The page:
Full Bio Details
M.S., Statistics, University of Texas at San Antonio, 2008
B.S., Mathematics, University of Texas, 2005
Teaches Introductory Statistics for the Department of Sociology.
Jessica A. Cohen, Ph.D.Assistant Professor of Sociology
Office: Charles Francis Hall 202
Phone: (210) 436-3011, ext. 4400
Email: email@example.com Full Bio Details
M.A., Bowling Green State University, 2007
B.A., Pennsylvania State University, 2005
Dr. Cohen's main areas of interest include family formation and union dissolution, specifically cohabitation, marriage, childbearing and divorce. She studies the role of cohabitation in the contemporary courtship process with an emphasis on the incidence, predictors and outcomes of cohabitation at different stages of the life course.
Jacqueline Dansby, Ph.D.Adjunct Professor
Director, Upward Bound Program
Office: Treadaway Hall 0
Phone: (210) 436-3206
Margaret GrecoAdjunct Lecturer
Office: Charles Francis Hall 208
Phone: 210-436-3211 Email: firstname.lastname@example.org
Full Bio Details
M.F.A., University of Texas at San Antonio, 1981
B.F.A., University of Texas at San Antonio, 1979
Prof. Greco teaches courses in Anthropology.
Bro. Brian C. Halderman, S.M., L.M.S.W.Adjunct Lecturer
Office: Charles Francis Hall 216
Email: email@example.com Full Bio Details
B.A., University of Dayton, 1999
Interests in social service program development and management; interventions with high-risk adolescents from urban settings; poverty reduction strategies for developing countries and mutually beneficial university-community engagement initiatives. Skills and knowledge in working with vulnerable populations including racial and ethnic minorities, lesbian and gay persons. Proficiency in Spanish.
Annie L. HubbardLecturer
Office: Charles Francis 206
Phone: (210) 431-4299
Email: firstname.lastname@example.org Full Bio Details
B.A., Grambling State University, 1981
Her areas of special interest include family, social stratification, and minorities. Hubbard is currently conducting research titled, "Inequalities in Public School Education," and is developing a study guide for social issues.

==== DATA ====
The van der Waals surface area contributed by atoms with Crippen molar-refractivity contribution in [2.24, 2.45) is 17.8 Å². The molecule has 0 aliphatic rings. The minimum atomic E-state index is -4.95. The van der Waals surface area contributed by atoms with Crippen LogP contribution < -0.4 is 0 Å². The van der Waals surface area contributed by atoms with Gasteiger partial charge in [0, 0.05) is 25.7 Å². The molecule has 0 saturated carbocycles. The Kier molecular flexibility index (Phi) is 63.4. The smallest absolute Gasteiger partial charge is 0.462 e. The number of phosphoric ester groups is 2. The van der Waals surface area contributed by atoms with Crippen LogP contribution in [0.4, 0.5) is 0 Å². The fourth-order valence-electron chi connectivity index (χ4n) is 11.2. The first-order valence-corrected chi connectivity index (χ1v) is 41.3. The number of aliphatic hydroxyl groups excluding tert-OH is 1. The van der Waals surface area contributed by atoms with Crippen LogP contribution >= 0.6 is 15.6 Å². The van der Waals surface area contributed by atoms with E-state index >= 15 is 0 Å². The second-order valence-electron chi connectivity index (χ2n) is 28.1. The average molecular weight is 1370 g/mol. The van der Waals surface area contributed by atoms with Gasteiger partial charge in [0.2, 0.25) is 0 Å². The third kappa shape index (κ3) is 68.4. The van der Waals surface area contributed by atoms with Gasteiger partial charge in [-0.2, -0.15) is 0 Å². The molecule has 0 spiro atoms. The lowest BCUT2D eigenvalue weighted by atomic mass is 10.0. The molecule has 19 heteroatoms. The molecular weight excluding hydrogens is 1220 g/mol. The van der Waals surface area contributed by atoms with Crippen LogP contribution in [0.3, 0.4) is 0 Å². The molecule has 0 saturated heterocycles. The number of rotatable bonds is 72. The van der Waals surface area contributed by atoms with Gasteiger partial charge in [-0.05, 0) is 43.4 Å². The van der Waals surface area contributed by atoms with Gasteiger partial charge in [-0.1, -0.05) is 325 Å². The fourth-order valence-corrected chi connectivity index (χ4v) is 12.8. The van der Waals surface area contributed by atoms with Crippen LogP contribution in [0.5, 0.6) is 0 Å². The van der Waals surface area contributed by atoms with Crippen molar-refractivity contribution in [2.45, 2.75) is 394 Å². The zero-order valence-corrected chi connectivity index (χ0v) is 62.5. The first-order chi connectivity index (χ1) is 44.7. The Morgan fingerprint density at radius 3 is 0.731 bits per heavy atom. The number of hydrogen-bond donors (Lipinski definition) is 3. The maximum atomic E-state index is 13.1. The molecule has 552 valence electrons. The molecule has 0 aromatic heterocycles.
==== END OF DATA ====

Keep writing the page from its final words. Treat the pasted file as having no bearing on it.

Grace Keyes, Ph.D.Visiting Assistant Professor of Anthropology
Office: Charles Francis 203
Phone: (210) 431-2280
Email: email@example.com Full Bio Details
M.S., University of Wisconsin-Milwaukee, 1978
B.A., Wright State University, 1971
Her areas of special interest include cultural anthropology, medical anthropology, human evolution and American Indian and Hispanic populations. Keyes has conducted research in Guatemala and in San Antonio where she did a comparative study of Mexican-American and Anglo lay midwifery. She is currently researching the social and cultural dimensions of hearing loss.
Daniel J. Rigney, Ph.D.Professor Emeritus
Full Bio Details
M.A., University of Texas, 1973
BA., University of Texas, 1971
Rigney retired at the conclusion of the Spring 2010 Semester after twenty-nine years of service at St. Mary's University. During his time at St. Mary's, he directed the Honors Program for twenty-three years, taught in the Department of Sociology, served on more than thirty major committees and task forces, and served four years as Assistant to the President for Planning and Institutional Research.
His book, The Matthew Effect: How Advantage Begets Further Advantage was published by Colombia University Press in the spring of 2010.